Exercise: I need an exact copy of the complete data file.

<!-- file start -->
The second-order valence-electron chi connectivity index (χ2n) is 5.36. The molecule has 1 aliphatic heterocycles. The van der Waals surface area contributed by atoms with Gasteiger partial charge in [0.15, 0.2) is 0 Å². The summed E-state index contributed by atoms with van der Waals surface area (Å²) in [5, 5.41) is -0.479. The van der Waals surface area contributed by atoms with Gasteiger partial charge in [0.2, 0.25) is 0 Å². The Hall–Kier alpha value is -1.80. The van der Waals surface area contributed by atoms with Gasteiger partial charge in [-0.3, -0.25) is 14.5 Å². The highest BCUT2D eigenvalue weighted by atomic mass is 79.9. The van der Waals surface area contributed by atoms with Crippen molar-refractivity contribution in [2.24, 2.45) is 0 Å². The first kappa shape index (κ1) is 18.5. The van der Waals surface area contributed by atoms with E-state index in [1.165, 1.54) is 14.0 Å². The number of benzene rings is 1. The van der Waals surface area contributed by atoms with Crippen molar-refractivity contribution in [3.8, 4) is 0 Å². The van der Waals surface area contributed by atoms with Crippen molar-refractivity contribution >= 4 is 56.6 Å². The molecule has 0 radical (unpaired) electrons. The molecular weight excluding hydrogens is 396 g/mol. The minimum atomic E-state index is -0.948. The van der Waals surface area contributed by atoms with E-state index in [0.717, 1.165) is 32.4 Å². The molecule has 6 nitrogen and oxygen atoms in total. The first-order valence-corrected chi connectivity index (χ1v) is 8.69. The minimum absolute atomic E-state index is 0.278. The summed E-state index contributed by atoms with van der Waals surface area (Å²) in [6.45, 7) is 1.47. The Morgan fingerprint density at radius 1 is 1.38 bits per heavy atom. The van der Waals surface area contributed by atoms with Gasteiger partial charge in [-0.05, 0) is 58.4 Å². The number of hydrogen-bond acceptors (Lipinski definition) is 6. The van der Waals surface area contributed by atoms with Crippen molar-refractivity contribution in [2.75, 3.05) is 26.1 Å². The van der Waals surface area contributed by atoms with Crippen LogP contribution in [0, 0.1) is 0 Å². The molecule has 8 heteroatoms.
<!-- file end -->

The second-order valence-electron chi connectivity index (χ2n) is 5.36. The molecule has 1 aliphatic heterocycles. The van der Waals surface area contributed by atoms with Gasteiger partial charge in [0.15, 0.2) is 0 Å². The summed E-state index contributed by atoms with van der Waals surface area (Å²) in [5, 5.41) is -0.479. The van der Waals surface area contributed by atoms with Gasteiger partial charge in [0.2, 0.25) is 0 Å². The Hall–Kier alpha value is -1.80. The van der Waals surface area contributed by atoms with Gasteiger partial charge in [-0.3, -0.25) is 14.5 Å². The highest BCUT2D eigenvalue weighted by atomic mass is 79.9. The van der Waals surface area contributed by atoms with Crippen molar-refractivity contribution in [2.24, 2.45) is 0 Å². The first kappa shape index (κ1) is 18.5. The van der Waals surface area contributed by atoms with E-state index in [1.165, 1.54) is 14.0 Å². The number of benzene rings is 1. The van der Waals surface area contributed by atoms with Crippen molar-refractivity contribution in [3.8, 4) is 0 Å². The van der Waals surface area contributed by atoms with Crippen molar-refractivity contribution >= 4 is 56.6 Å². The molecule has 0 radical (unpaired) electrons. The molecular weight excluding hydrogens is 396 g/mol. The minimum atomic E-state index is -0.948. The van der Waals surface area contributed by atoms with E-state index in [0.717, 1.165) is 32.4 Å². The molecule has 6 nitrogen and oxygen atoms in total. The first-order valence-corrected chi connectivity index (χ1v) is 8.69. The minimum absolute atomic E-state index is 0.278. The summed E-state index contributed by atoms with van der Waals surface area (Å²) in [6.45, 7) is 1.47. The Morgan fingerprint density at radius 1 is 1.38 bits per heavy atom. The van der Waals surface area contributed by atoms with Gasteiger partial charge in [-0.05, 0) is 58.4 Å². The number of hydrogen-bond acceptors (Lipinski definition) is 6. The van der Waals surface area contributed by atoms with Crippen molar-refractivity contribution in [2.75, 3.05) is 26.1 Å². The van der Waals surface area contributed by atoms with Crippen LogP contribution in [0, 0.1) is 0 Å². The molecule has 8 heteroatoms.